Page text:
A Thomasian Accountant Viewpoint
Reaction on the Article “Is Thomistic Philosophy Relevant in Seminary Formation?” Cl. Marc Will R. Lim, SDB
It gives me hard time to react on an article written by someone whom I perceived belongs to the rule makers, standard bearers and theory setters. Having graduated from a Pontifical University run by Dominicans and with a degree afar from the course which subjects everything to critical reflection, I found myself on the verge of completely adhering. But, now after obtaining a clear purpose, to provide a clearer understanding and appreciation, I am now led to construe and not to merely concur but, to subject it with proper scrutinizing, at least to the point of providing stronger supports to the claim or to totally pose arguments that could attest its inappropriateness.
The question “Is Thomistic Philosophy relevant in Seminary Formation” does not pose simple query but rather more so it entails a deeper search for significance, the suitability in terms of the relationship between two subject matters, namely the Thomistic Philosophy and the Seminary Formation notwithstanding, of course its timeliness. These two factors are main objectives from which I am seeking to be answered so as I will remain or deviate to the conclusion of the respectable black friar.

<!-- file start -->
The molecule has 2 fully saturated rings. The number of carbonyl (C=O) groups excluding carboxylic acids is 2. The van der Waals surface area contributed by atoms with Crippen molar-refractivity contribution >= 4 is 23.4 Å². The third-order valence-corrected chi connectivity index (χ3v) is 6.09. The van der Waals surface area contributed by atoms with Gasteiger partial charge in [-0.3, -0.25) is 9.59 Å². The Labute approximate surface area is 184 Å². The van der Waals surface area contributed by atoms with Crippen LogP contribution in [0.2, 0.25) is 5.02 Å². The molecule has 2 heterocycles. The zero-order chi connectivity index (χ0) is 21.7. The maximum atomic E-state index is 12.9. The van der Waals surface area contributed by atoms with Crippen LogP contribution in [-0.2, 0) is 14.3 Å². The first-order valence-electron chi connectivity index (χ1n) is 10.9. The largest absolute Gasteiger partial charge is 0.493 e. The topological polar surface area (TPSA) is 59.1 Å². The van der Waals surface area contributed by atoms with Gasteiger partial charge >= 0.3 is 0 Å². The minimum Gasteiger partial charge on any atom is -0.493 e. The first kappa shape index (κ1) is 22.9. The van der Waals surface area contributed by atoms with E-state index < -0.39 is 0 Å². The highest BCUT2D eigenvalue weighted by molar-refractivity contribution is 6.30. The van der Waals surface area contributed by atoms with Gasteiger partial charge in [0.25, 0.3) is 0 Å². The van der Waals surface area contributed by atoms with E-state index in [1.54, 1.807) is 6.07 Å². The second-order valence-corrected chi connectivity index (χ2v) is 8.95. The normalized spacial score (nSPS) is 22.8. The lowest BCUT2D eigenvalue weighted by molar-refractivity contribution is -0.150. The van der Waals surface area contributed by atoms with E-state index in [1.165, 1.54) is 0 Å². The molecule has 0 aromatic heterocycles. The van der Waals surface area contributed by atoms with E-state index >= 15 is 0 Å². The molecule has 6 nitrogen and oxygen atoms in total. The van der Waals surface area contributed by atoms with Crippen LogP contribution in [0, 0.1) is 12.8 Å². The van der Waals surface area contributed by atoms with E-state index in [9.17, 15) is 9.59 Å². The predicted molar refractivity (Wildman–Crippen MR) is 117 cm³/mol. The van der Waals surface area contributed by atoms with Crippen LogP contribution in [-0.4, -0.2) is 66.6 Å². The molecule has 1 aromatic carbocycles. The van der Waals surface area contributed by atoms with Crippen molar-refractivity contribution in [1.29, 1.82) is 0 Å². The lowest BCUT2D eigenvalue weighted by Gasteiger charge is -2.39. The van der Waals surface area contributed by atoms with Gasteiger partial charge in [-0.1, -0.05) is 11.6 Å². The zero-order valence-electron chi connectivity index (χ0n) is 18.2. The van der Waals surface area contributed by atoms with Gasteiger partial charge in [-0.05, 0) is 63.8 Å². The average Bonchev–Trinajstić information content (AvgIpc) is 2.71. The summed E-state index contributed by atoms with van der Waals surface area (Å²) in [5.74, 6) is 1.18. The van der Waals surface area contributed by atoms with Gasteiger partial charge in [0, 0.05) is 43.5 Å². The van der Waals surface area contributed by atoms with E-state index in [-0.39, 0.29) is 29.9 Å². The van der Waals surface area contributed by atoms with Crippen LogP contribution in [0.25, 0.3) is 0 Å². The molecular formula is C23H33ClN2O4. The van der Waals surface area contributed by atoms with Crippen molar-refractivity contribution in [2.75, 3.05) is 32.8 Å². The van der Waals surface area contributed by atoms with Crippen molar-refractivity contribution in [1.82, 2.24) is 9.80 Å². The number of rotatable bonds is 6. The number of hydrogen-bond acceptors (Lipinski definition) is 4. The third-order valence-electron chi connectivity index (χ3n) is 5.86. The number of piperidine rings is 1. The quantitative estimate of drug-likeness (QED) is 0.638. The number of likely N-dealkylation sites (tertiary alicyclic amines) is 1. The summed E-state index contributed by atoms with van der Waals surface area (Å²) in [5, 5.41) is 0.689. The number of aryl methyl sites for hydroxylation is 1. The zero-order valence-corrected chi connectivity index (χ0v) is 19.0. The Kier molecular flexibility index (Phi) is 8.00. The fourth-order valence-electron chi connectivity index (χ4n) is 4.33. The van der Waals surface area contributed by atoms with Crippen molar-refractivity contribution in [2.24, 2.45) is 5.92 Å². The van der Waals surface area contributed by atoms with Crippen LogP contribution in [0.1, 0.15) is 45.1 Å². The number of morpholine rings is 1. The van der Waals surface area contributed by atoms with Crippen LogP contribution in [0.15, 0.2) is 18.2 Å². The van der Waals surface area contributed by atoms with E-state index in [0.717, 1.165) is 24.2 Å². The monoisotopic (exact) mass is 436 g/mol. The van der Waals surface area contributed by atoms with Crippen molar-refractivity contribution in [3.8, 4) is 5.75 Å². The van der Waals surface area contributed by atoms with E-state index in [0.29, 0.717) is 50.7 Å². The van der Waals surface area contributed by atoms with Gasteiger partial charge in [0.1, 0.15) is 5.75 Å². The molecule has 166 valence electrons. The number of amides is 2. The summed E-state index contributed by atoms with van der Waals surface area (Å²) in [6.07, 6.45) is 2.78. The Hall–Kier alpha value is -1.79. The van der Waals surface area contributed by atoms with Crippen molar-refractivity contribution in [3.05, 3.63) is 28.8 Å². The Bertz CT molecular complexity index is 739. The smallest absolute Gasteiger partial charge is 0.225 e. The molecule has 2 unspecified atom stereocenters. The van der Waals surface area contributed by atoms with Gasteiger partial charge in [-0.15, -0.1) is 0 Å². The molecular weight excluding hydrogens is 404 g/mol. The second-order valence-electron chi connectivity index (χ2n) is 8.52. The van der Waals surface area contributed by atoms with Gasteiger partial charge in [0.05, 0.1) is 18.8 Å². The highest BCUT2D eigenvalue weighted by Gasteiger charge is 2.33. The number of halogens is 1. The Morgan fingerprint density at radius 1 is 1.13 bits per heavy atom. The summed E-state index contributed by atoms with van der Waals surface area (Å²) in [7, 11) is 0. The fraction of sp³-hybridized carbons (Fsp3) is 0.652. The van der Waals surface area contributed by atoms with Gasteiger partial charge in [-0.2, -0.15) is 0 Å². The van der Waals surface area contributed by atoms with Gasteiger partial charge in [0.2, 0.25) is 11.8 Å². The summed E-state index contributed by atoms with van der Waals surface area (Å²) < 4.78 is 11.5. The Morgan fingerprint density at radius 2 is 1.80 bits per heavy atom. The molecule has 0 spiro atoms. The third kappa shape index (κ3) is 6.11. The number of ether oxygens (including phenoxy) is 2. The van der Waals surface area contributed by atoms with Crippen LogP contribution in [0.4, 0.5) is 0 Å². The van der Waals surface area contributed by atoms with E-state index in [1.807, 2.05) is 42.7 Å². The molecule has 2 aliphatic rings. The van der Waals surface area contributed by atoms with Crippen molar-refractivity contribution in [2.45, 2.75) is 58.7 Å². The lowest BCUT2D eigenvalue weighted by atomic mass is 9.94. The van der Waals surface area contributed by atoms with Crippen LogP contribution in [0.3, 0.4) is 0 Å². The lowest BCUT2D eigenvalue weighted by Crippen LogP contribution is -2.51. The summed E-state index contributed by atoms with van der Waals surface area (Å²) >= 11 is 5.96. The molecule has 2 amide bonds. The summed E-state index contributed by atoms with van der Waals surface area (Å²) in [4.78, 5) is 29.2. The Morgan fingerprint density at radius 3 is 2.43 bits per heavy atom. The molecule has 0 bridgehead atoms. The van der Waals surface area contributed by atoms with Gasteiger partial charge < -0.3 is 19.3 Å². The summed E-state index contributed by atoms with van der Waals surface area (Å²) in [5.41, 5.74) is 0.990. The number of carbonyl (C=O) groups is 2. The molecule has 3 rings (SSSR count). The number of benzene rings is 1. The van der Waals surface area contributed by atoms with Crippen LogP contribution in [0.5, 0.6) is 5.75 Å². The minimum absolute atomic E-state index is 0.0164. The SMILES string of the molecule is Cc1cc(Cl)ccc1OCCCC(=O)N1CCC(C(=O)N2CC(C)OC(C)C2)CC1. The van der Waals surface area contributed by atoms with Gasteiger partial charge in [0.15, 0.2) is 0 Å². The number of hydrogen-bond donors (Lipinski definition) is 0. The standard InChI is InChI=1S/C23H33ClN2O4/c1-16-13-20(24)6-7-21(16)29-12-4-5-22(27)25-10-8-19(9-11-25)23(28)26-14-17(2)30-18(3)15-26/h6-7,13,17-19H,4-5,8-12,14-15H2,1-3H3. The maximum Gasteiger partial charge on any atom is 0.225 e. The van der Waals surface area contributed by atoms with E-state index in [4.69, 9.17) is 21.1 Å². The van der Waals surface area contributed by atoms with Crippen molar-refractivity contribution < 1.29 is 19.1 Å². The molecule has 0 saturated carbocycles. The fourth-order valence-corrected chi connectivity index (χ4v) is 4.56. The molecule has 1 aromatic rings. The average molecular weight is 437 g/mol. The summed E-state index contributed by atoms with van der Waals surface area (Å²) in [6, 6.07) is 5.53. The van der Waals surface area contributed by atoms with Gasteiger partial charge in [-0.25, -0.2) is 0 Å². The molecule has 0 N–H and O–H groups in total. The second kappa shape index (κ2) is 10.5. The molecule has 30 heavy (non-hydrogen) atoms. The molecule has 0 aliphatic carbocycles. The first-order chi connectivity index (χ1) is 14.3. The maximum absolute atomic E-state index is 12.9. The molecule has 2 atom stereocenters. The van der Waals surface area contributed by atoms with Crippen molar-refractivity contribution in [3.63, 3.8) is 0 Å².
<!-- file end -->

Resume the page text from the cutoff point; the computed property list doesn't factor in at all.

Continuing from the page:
Relevance, in accounting parlance finds its implication primarily in decision-making. Alone affects greatly a financial decision. In addition, together with timeliness it finds its fullness to give a substantial aid. However, taking them both can make precision and reliability suffer. Relevance signifies suitability considering all other factors affecting.
For example, in the decision to replace equipment that has been used for the past six years, the original cost of the equipment does not have relevance. In other words, the original cost is irrelevant or is not relevant in the decision to replace the equipment. What will have relevance are the future...
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